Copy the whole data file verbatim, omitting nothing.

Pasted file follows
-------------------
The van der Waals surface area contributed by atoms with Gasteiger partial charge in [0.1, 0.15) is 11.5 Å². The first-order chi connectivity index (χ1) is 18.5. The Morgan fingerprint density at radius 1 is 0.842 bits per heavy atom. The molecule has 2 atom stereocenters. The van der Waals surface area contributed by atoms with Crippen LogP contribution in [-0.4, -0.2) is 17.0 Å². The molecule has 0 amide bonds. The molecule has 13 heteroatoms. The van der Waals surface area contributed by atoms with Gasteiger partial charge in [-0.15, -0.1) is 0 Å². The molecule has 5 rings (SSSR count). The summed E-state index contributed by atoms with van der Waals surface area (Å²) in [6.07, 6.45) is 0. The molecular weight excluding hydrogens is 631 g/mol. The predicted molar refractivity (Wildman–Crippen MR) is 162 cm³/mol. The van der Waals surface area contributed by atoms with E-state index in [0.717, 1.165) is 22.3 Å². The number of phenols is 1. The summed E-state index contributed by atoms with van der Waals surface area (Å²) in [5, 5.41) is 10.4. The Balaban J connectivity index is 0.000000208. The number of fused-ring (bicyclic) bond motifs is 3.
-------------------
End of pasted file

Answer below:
The van der Waals surface area contributed by atoms with Gasteiger partial charge in [0.1, 0.15) is 11.5 Å². The first-order chi connectivity index (χ1) is 18.5. The Morgan fingerprint density at radius 1 is 0.842 bits per heavy atom. The molecule has 2 atom stereocenters. The van der Waals surface area contributed by atoms with Crippen LogP contribution in [-0.4, -0.2) is 17.0 Å². The molecule has 0 amide bonds. The molecule has 13 heteroatoms. The van der Waals surface area contributed by atoms with Gasteiger partial charge in [-0.15, -0.1) is 0 Å². The molecule has 5 rings (SSSR count). The summed E-state index contributed by atoms with van der Waals surface area (Å²) in [6.07, 6.45) is 0. The molecular weight excluding hydrogens is 631 g/mol. The predicted molar refractivity (Wildman–Crippen MR) is 162 cm³/mol. The van der Waals surface area contributed by atoms with E-state index in [0.717, 1.165) is 22.3 Å². The number of phenols is 1. The summed E-state index contributed by atoms with van der Waals surface area (Å²) in [5, 5.41) is 10.4. The Balaban J connectivity index is 0.000000208. The number of fused-ring (bicyclic) bond motifs is 3.